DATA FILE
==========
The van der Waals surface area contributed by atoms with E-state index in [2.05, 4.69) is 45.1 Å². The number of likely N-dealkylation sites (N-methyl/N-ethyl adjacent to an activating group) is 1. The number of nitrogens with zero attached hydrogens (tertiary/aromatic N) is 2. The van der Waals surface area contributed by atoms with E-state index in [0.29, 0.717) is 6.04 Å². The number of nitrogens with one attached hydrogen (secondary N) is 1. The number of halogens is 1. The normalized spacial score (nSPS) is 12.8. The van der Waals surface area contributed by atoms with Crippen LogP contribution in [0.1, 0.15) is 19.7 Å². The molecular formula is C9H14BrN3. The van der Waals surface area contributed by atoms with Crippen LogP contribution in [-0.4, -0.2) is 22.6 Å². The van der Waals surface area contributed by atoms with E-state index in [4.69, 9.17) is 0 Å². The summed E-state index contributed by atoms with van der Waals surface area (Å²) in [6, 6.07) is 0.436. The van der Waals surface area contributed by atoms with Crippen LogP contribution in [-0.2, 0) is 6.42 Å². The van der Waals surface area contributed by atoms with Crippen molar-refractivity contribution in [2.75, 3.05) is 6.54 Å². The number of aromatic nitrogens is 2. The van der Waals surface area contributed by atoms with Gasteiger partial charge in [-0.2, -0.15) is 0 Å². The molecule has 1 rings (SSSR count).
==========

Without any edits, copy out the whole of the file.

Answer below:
The van der Waals surface area contributed by atoms with E-state index in [2.05, 4.69) is 45.1 Å². The number of likely N-dealkylation sites (N-methyl/N-ethyl adjacent to an activating group) is 1. The number of nitrogens with zero attached hydrogens (tertiary/aromatic N) is 2. The van der Waals surface area contributed by atoms with E-state index in [0.29, 0.717) is 6.04 Å². The number of nitrogens with one attached hydrogen (secondary N) is 1. The number of halogens is 1. The normalized spacial score (nSPS) is 12.8. The van der Waals surface area contributed by atoms with Crippen LogP contribution in [0.1, 0.15) is 19.7 Å². The molecular formula is C9H14BrN3. The van der Waals surface area contributed by atoms with Crippen LogP contribution in [-0.4, -0.2) is 22.6 Å². The van der Waals surface area contributed by atoms with E-state index in [4.69, 9.17) is 0 Å². The summed E-state index contributed by atoms with van der Waals surface area (Å²) in [6, 6.07) is 0.436. The van der Waals surface area contributed by atoms with Crippen LogP contribution in [-0.2, 0) is 6.42 Å². The van der Waals surface area contributed by atoms with Crippen molar-refractivity contribution in [2.75, 3.05) is 6.54 Å². The number of aromatic nitrogens is 2. The van der Waals surface area contributed by atoms with Gasteiger partial charge in [-0.2, -0.15) is 0 Å². The molecule has 1 rings (SSSR count).